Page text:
The Fallacy of ASEAN Values

NOTE: This was publised as a letter that appeared on Malaysiakini on 1st August 2008.

I was pleasantly surprised when I read last year that the ASEAN Charter, intended to be a Constitution for ASEAN Member States, would include provisions for the establishment of an ASEAN Human Rights Commission.  At the time I was skeptical over just how rigorous an ASEAN-wide human rights framework would be.  At the time, I suspected that such an initiative may simply have been a superficial exercise to demonstrate some recognition of human rights by ASEAN member states to the rest of the world.  After all, I thought, each country has it’s own particular pet peeves: for Singapore it is freedom of expression, for Malaysia it is freedom of expression, freedom of religion, freedom of assembly and probably quite a few others.  As for Burma, suffice to say that it would be quicker to assemble a list of freedoms that are respected by the Burmese government.

In view of this, it was heartening to read on the website of the ASEAN Working Group for an ASEAN Human Rights Mechanism notes that such a Commission would go towards

  • Ensuring that international human rights laws are observed and implemented by ASEAN countries who have agreed to them;and
  • Helping ASEAN people have a common understanding of universal human rights issues and perspectives.

It was therefore disappointing, though hardly surprising, when I read of a recent statement made by Malaysia’s Foreign Minister, Dr Rais Yatim, at the recently concluded ASEAN Ministerial Meeting (AMM) in Singapore that the “ASEAN value system” should be incorporated into any human rights framework arising from the ASEAN Charter.  Such a statement harks back to the notion of “Asian Values” which suggests that Asians are more willing than people in other parts of the world to forego a range of rights which broadly fall under the categories of internationally accepted political and civil rights in exchange for greater prosperity/law and order.  This is a premise championed in the past by the leaders of both Singapore and Malaysia.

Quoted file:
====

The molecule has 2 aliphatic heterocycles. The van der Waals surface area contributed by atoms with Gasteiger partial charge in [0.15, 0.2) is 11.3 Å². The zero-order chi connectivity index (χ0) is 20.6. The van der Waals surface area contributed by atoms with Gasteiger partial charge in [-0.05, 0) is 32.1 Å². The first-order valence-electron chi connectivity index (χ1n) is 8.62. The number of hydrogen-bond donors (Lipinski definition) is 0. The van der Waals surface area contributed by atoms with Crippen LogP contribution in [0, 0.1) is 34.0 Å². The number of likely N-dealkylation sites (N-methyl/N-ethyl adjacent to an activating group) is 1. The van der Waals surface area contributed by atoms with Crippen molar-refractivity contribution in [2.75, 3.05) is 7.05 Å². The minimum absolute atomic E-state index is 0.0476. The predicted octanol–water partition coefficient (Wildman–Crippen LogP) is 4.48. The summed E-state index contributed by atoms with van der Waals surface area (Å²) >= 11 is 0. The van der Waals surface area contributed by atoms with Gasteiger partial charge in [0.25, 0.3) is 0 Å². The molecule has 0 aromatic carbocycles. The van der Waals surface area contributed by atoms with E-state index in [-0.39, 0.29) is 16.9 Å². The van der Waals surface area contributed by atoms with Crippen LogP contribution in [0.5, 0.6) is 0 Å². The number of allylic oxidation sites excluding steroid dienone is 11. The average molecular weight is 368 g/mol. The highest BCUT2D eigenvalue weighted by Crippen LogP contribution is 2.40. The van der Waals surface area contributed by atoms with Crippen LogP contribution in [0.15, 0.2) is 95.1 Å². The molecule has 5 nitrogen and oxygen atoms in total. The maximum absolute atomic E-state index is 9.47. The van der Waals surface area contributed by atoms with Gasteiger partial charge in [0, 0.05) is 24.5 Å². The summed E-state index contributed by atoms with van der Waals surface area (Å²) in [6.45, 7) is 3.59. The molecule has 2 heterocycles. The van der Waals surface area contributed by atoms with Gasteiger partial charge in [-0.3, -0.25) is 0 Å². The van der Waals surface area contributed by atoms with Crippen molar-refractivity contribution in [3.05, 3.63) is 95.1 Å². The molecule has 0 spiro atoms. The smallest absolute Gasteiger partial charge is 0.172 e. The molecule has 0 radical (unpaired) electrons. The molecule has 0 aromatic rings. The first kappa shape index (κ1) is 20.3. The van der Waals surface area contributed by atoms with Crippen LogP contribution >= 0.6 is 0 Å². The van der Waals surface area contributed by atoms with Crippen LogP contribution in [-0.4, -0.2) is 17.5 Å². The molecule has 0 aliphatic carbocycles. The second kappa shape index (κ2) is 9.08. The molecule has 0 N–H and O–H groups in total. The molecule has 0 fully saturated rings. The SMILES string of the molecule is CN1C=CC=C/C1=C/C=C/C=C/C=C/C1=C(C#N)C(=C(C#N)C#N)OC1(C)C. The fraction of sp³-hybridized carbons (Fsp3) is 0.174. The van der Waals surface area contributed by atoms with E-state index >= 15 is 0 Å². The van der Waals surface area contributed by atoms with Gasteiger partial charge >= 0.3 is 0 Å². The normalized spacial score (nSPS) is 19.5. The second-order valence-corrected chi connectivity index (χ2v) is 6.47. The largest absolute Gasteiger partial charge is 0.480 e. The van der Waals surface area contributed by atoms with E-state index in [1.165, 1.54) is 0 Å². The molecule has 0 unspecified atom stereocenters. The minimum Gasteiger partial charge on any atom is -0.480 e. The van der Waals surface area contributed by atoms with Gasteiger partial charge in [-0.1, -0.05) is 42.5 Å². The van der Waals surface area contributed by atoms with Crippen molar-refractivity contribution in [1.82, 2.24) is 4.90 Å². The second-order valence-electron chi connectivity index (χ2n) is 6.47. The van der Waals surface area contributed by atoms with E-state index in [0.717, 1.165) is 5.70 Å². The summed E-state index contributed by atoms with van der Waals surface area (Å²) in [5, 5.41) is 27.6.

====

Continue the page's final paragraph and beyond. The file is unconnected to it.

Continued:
The concept of Asian Values has been well critiqued from both economic/historical and sociological persepctives.  In my view, the concept of Asian Values is nothing short of a fallacy.  It is but a culturally relativist veil behind which those in power can perpetuate and justify their authoritarian forms of rule.

To make allowances for so-called Asian or ASEAN Values within the human rights provisions of the ASEAN Charter would defeat the purpose of the human rights provisions as it lends itself to the real danger that each country within ASEAN will derogate from various internationally accepted human rights norms on the basis of Asian Values.  It follows that such attempts must be strongly resisted.

To his credit the current Secretary General of ASEAN, Dr Surin Pitsuwan, challenged ASEAN members at the recently concluded AMM to “look back at our roots, in the documents of our civilisations, to see if we really have different definitions of human rights”.

If we take up Dr Pitsuwan’s challenge we would find that the truth is that human rights has a far longer history in Asia than in the West.  The Cyrus Cylinder of Persia, which advoctes respect for humanity as well as religious tolerance and freedom is today widely regarded as the world’s first charter of human rights.  It is said to predate England’s Magna Carta of 1215 by more than a millenium.  Similarly, the Edicts of King Asoka of India through its emphasis on moral and social precepts, in particular a committment towards uniformity in law (which has more than a passing resemblance to the oft discussed Rule of Law) incorporates elements of what are commonly regarded “modern” human rights norms.

Rather than advancing the cause of cultural relativism, we in ASEAN should instead be rediscovering our true Asian heritage – one in which we are pioneers in the field of human rights.

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2 Responses to “The Fallacy of ASEAN Values”

  1. bow Says:

    Why is ASEAN still refuse to fully subject itself into adopting the universal value of UN human right declaration? With few of its members still violating individual rights, continue to deny liberty and justice to citizens within their border, show that this organization is in no hurry to move on the righteous path of principle but rather keep thrive on mutual beneficial value.

  2. JC Says:

    To Bow: ASEAN has become what is because of people like Rais Yatim and his Malaysian co-horts who have brought Malaysia down to its knees.

    To blogger: Thank you for the eye-opener.

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